It's now less than a month to go before the Global Atheist Convention, and I thought it might be useful to go through the list of speakers and give a bit of a rundown on who's who before we all get there.
There's a good mix of presenters and it looks like it's going to be an amazing weekend (Randi not included),
but looking through the list of guests, there are plenty of big names
that everyone knows, as well as quite a few lesser known players.
I'm going to see how far through the list I can get at a comfortable
pace, providing background info and links to interesting media etc for
each of the speakers. My hope is that, by the time the GAC comes around,
it may be a bit of a resource for those who want to know a bit more
about the people they've paid to see.
For this first post, I'm going to breeze through the big names. These
are the people that were probably the draw-cards for most of the
The Selfish Gene. Since then, he has written no less than nine books, with a general progression from hard science (The Extended Phenotype, The Blind Watchmaker),
through books combining detailed and complex scientific notions with an
almost poetic style, by which the most complicated of theories can
fairly easily be understood by the lay-audience (Climbing Mount Improbable, Unweaving the Rainbow),
to his more recent books, which focus on evolutionary theory and those
who are working against evolutionary theory and science in general; most
notably fundamentalist religious adherents (The God Delusion, The Greatest Show on Earth).
Dawkins' website, richarddawkins.net,
is pretty much essential reading for 'the atheist in the know'. With
one of the best 'scientific atheism' forums around, as well as regular
updates on what Dawkins is up to, and a news feed that seems to pretty
much capture all of the most essential atheistic items across the world.
If you haven't been, go and check it out. You'll find yourself with
hours upon hours of articles, videos, interviews, news and much much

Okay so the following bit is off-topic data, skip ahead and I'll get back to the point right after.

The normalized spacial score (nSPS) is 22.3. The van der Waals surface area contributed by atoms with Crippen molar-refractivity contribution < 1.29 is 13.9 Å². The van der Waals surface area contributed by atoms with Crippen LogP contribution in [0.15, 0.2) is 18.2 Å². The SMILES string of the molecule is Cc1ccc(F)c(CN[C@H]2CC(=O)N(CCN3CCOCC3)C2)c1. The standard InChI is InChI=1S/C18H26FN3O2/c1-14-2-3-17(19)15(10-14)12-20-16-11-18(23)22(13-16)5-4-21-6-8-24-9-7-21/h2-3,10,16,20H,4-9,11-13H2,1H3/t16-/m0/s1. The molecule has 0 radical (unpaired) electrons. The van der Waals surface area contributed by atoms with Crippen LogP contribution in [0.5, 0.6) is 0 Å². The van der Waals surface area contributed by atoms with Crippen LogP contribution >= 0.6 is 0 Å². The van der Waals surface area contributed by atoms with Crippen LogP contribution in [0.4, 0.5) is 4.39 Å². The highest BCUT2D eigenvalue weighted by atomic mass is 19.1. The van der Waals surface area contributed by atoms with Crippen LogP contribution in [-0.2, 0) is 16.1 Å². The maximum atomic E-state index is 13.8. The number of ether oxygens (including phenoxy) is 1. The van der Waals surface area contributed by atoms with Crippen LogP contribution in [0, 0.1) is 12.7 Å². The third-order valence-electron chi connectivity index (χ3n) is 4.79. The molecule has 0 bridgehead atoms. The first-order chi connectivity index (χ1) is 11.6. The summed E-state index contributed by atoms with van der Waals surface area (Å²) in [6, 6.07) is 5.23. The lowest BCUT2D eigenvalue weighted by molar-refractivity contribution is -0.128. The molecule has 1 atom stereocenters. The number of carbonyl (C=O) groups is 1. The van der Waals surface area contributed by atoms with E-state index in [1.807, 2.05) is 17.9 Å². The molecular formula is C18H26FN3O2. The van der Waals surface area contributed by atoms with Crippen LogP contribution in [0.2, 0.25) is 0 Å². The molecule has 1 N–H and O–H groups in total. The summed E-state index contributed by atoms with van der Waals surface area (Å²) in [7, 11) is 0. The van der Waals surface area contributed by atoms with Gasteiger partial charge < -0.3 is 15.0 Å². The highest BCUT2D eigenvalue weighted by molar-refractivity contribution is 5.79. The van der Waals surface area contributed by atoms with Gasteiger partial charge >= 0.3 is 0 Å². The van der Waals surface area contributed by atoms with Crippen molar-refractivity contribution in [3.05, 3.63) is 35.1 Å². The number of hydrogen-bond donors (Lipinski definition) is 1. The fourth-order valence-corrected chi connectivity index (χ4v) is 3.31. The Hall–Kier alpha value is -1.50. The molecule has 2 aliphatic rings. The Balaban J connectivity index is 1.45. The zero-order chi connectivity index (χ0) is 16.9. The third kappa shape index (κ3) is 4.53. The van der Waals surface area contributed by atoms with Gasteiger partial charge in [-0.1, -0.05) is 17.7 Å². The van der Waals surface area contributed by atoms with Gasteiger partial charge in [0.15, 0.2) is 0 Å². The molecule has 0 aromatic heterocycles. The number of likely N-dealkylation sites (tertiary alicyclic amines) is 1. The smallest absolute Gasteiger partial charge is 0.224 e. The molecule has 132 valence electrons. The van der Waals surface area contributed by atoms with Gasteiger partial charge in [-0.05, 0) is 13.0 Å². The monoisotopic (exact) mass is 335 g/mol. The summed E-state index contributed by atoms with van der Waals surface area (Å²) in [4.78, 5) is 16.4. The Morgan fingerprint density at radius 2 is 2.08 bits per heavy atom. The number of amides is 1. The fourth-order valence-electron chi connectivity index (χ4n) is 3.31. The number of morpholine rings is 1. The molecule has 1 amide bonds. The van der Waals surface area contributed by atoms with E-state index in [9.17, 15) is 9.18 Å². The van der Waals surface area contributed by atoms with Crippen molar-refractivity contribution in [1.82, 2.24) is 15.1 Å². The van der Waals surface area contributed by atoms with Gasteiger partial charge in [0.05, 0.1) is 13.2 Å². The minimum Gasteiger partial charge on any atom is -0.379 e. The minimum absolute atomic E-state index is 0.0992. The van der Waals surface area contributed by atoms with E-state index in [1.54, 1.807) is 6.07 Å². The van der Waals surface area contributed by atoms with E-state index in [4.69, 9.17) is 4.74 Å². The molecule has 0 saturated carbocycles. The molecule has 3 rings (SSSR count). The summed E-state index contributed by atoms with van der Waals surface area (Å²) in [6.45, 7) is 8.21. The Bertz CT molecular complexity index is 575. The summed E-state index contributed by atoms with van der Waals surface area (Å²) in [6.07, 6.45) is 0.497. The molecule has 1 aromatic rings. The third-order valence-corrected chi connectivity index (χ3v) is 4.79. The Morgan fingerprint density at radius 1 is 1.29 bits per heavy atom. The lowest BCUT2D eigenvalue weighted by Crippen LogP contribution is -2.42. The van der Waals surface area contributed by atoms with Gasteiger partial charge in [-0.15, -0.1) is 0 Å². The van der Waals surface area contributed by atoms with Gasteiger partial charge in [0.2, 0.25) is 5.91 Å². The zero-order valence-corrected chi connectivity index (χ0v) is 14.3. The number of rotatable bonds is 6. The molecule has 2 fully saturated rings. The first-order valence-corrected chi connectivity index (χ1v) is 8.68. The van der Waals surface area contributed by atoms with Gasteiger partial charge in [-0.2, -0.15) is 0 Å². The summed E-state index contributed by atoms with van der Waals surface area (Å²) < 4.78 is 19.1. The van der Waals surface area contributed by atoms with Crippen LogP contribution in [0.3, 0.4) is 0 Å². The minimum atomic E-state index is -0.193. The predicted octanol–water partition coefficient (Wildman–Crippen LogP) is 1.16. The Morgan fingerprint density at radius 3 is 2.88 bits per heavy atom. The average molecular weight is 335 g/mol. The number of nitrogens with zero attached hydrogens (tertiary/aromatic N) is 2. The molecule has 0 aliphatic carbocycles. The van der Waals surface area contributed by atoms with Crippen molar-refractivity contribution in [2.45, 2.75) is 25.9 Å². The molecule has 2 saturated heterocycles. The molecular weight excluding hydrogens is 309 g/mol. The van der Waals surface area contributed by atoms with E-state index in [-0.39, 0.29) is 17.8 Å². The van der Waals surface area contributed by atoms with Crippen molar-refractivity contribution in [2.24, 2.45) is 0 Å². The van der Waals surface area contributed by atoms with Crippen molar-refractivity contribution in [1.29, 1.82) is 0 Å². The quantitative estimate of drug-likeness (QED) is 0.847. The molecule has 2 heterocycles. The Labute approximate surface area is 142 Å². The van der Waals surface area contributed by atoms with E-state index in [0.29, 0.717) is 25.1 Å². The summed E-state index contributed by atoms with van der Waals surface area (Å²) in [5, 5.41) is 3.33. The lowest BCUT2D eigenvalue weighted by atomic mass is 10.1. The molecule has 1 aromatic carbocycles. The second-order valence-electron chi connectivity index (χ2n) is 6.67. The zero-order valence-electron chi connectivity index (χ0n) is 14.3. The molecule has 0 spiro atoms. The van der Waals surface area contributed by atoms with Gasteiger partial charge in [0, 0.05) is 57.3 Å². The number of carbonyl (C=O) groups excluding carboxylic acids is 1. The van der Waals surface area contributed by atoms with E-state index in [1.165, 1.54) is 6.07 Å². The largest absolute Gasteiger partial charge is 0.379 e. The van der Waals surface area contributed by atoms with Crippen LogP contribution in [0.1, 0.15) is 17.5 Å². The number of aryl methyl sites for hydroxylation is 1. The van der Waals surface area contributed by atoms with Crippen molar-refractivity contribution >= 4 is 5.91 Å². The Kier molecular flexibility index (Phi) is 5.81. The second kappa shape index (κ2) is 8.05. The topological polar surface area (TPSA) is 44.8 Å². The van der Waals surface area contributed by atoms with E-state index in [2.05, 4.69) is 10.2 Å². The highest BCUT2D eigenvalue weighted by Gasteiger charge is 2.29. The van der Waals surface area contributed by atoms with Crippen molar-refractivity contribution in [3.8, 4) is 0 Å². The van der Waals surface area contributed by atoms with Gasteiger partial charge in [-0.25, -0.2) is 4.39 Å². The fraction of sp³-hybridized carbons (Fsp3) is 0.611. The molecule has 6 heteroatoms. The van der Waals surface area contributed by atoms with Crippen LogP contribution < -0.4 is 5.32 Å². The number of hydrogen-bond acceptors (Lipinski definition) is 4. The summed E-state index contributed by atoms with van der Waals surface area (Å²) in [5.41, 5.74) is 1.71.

Recently, Dawkins has been producing a steady stream of documentaries
(well, he's actually been doing it for quite some time, but he's been
doing it much more lately), most notably the Four Horesmen round table discussion with fellow 'New Atheists' Sam harris, Christopher Hitchens and Dan Dennett; The Root of all Evil in which Dawkins takes on religious fundamentalism, The Enemies of Reason where Dawkins dives into the world of alternative medicine, psychics and psuedoscience in general; and The Genius of Charles Darwin which is Dawkins' homage to Darwin and his world changing theory of evolution.
Find out more about Richard Dawkins at richarddawkins.net
Paul Zachary Myers is another biologist, who specialised in Evolutionary
Development (Evo Devo). He is the author of one of the most popular
science blogs (that was carefully worded so as not to upset Phil Plait).
His blog is Pharyngula
(pronounced: far-eng you-lah), on which he mixes peer reviewed science
blogging with his own blend of humorous, caustic, informative and
PZ is known to be able to crash any online poll by directing his blog
readers (pharyngulites) there. One of my favourite PZ moments, was crackergate (see link for a detailed rundown of the full crackergate events), where PZ, in reaction to a story of catholic craziness vowed to abuse eucharist crackers
to demonstrate the silliness of believing that a palestinian zombie can
manifest in a small piece of bread and be eaten by followers as form of
cannibalistic worship. Lots of religious people reacted with
pronounced zeal, and it all ended up rather messy, literally.
To find out more about PZ, visit his blog, Pharyngula at: scienceblogs.com/pharyngula
Animal Liberation, as well as the often controversial nature of his work and public appearances.
Singer is a proponent of a utilitarian system of ethics and approaches
difficult ethical situations with an objective, rational and careful
style, making his positions sometimes uncomfortable or confronting, but
very difficult to flaw.
On a personal note, Singer has had quite a profound influence on my life. I received a copy of 'The Ethics of What we Eat' for Newtonmas
in 2008 and adopted a Vegan lifestyle in mid January as a result. Since
then I have continued to have a strong interest in secular systems of
ethics, a subject of continuing interest for me.
You can find out more about Peter Singer by following the various links from his wikipedia page: en.wikipedia.org/wiki/Peter_Singer, or checking out his homepage
on the Princeton University site. (due to the diverse nature of his
work, I find that the wikipedia links lead you to a greater range of his
works, from early essays to a video of him cooking Dhal!
Originally posted by Critical Mass
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